United States District Court, D. Arizona
K. Duncan United States Magistrate Judge
before the Court is “Defendants' Motion for
Magistrate Judge Duncan to Disqualify Himself and Motion for
Reassignment of Case for Evidentiary and Contempt Hearings,
or, in the alternative, to Stay Proceedings”
(“Motion to Stay”). (Doc. 2642) Defendants argue
that the upcoming evidentiary and contempt hearings should be
reassigned to another judge or stayed pending the resolution
of their separate, contemporaneously filed “Motion to
Disqualify Magistrate Judge Duncan from All Further
Proceedings” (“Motion to Disqualify”).
first request in the Motion to Stay-that another Judge
preside over the February 27-28, 2018 hearings-is duplicative
of their contemporaneously filed Motion to Disqualify and
will be denied on that basis. That Motion to Disqualify will
be addressed after an opportunity for full briefing.
essence, Defendants request a stay of this matter pending
resolution of their Motion to Disqualify. But Defendants have
provided neither an adequate justification for the stay
request nor did any of the issues alleged in the Motion to
Stay arise on an emergent basis. Accordingly, the Motion to
Stay is denied.
to Supreme Court precedent, a request for a stay is evaluated
using four factors:
(1) whether the stay applicant has made a strong showing that
he is likely to succeed on the merits; (2) whether the
applicant will be irreparably injured absent a stay; (3)
whether issuance of the stay will substantially injure the
other parties interested in the proceeding; and (4) where the
public interest lies.
Golden Gate Rest. Ass'n v. City & Cty. of San
Francisco, 512 F.3d 1112, 1115 (9th Cir.
2008). Not only do Defendants fail to show that they meet any
of these four factors, but they do not acknowledge this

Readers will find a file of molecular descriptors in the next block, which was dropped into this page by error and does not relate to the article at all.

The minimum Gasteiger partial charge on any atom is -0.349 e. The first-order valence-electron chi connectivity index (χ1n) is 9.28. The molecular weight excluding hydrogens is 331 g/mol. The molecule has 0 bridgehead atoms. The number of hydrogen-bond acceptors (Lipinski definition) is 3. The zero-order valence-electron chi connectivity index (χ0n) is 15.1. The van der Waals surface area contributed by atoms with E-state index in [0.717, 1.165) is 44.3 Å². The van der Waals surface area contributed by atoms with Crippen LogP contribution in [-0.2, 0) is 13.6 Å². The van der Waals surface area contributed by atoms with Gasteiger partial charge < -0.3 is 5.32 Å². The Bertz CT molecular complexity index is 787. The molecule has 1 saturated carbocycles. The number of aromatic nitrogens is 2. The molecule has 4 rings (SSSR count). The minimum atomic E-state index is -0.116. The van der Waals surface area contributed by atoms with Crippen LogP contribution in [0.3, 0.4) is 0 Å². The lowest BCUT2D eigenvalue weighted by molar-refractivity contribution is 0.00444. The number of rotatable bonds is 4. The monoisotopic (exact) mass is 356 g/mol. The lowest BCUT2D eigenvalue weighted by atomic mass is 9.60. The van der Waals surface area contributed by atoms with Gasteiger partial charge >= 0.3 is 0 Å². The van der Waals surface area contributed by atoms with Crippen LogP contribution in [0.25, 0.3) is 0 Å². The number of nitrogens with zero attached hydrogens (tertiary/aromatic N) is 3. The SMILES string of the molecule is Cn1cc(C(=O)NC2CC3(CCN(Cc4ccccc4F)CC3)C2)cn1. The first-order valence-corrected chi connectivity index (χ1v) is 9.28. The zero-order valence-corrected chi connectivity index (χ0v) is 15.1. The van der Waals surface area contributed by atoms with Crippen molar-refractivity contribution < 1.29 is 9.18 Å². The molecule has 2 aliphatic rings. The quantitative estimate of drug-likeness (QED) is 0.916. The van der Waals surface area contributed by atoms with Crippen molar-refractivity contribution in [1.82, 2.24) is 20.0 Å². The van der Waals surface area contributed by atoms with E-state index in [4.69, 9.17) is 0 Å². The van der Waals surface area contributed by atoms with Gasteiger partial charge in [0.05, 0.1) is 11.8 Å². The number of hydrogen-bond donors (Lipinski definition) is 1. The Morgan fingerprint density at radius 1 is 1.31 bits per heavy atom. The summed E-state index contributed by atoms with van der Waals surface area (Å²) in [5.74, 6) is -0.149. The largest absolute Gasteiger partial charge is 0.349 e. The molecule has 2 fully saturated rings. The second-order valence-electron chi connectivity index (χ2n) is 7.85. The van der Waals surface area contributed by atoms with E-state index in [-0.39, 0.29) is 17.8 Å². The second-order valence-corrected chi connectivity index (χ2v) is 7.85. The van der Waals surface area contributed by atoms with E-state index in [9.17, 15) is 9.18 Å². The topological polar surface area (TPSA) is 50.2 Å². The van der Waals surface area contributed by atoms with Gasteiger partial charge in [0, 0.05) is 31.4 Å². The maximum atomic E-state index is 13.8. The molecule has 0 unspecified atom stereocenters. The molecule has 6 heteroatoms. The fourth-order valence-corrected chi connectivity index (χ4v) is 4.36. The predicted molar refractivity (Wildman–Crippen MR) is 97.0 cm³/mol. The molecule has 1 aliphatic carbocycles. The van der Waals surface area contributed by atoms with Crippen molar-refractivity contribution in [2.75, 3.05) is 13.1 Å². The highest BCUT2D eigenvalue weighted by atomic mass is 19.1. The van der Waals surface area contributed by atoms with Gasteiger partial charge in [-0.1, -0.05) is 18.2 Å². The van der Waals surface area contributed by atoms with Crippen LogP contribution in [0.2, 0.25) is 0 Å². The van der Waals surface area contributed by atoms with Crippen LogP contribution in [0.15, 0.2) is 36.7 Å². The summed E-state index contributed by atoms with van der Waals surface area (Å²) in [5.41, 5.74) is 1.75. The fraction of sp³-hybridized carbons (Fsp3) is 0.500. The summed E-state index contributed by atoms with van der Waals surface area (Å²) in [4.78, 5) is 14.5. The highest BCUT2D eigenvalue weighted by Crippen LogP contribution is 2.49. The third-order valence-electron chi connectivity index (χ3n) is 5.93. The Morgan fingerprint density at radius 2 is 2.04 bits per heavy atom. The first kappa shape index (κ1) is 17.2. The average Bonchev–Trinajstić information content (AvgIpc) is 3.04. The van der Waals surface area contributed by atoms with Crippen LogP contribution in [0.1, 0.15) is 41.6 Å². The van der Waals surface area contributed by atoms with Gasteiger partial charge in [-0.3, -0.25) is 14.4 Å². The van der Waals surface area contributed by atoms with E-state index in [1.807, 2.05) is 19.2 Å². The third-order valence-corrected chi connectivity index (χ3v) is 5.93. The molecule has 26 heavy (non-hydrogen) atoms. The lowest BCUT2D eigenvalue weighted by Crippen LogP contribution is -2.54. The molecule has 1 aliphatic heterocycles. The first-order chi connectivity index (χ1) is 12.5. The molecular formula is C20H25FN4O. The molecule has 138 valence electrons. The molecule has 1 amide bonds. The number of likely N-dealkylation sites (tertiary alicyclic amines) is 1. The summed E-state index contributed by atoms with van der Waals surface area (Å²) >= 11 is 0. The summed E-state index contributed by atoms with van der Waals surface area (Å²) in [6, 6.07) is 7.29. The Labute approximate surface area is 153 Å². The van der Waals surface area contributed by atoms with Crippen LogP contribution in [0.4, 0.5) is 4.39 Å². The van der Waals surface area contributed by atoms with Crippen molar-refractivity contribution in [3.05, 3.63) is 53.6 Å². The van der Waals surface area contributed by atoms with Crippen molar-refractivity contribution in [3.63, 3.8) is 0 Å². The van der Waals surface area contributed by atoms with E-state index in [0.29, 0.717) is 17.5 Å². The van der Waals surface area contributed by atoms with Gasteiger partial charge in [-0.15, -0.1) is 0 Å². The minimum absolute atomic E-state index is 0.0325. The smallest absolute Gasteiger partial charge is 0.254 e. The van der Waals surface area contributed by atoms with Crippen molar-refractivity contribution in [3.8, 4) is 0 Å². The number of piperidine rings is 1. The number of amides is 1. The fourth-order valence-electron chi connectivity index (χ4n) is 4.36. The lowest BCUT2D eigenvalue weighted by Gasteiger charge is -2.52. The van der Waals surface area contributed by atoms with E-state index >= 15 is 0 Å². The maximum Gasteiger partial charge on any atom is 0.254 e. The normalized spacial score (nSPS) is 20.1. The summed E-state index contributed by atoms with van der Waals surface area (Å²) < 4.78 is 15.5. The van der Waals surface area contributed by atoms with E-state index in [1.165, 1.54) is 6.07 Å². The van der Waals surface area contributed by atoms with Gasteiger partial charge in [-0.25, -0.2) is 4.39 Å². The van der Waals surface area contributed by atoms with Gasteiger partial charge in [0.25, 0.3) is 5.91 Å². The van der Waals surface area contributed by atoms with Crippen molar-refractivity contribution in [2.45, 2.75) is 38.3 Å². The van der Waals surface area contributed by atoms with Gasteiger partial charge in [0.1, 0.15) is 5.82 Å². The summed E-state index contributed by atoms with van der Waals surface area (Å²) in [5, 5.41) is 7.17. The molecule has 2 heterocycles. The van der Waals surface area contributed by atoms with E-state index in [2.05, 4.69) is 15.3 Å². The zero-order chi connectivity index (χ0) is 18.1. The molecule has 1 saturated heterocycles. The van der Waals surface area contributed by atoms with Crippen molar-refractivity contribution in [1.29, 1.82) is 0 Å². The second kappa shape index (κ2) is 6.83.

well-established Ninth Circuit standard in their Motion to
Stay and, instead, cite to non-precedential Fifth Circuit
case law and an irrelevant Supreme Court case. (Doc. 2642 at
3) For this reason alone, denial of the Motion to Stay is
appropriate. The Court will, notwithstanding Defendants'
failure to cite the relevant standard, address the merits of
have not established that their Motion to Disqualify will
likely succeed on the merits.
December 20, 2017 status hearing, the Court stated that a
news article from that morning presented alarming
allegations. The Court explicitly recognized that there was
no foundation for these allegations because they had not been
tested in an evidentiary hearing and offered the parties an
opportunity to weigh in on the procedure for setting such a
hearing. After hearing from both parties, the Court set
February 9, 2018, for an evidentiary hearing where both sides
would have a full opportunity to inform the Court of their
respective positions and to provide evidentiary support for
those positions pursuant to the Rules of Evidence. (Doc. 2561
at 11-24) The Court permitted the parties to engage in
discovery, including electronically stored information, prior
to the evidentiary hearing and, after acknowledging that the
discovery effort was “onerous, ” vacated the
February 9, 2018 Evidentiary Hearing and reset it for
February 27. (Doc. 2564, Tr. Hr'g January 18, 2018 at
12:1, 16:24) Thus, Defendants have known about this hearing
for two full months and the Court has held four in-person or
telephonic hearings about this evidentiary hearing since the
December 20, 2017 hearing.
have been on notice since June 2017 that the Court was
considering an OSC why financial sanctions should not be
imposed. (Doc. 2124) In October 2017, the Court issued the
OSC Order. (Doc. 2373) In October 2017, Defendants filed a
motion for reconsideration of the OSC Order that only asked
the Court to move the reporting deadline. (Doc. 2396) At the
monthly status hearing on November 7, 2017, the Court granted
the extension for the December 2017 OSC data and ordered
Defendants to provide the January 2018 data at the same time.
(Doc. 2456 at 1) Shortly thereafter, Defendants appealed the
OSC Order to the Ninth Circuit Court of Appeals, arguing that
the Stipulation precludes a contempt sanction and, if it does
not, challenged the scope of the contemplated sanction. (Doc.
2444) But despite being on notice of the OSC schedule,
Defendants did not request a stay from the Ninth Circuit.
(Ninth Circuit Court of Appeals Docket 17-17324) Then,
without any prior notice or explanation, Defendants filed an
incomplete report for the December 2017 data and, five
business days before the deadline, moved for an extension of
time to report on the January 2018 data. (Docs. 2583, 2605)
rationale for the OSC and the possible fine amount has not
changed since the Court first raised it eight months ago and
the Court has granted Defendants every extension that they
have requested for the production of this
information. Thus, for 3½ months, ...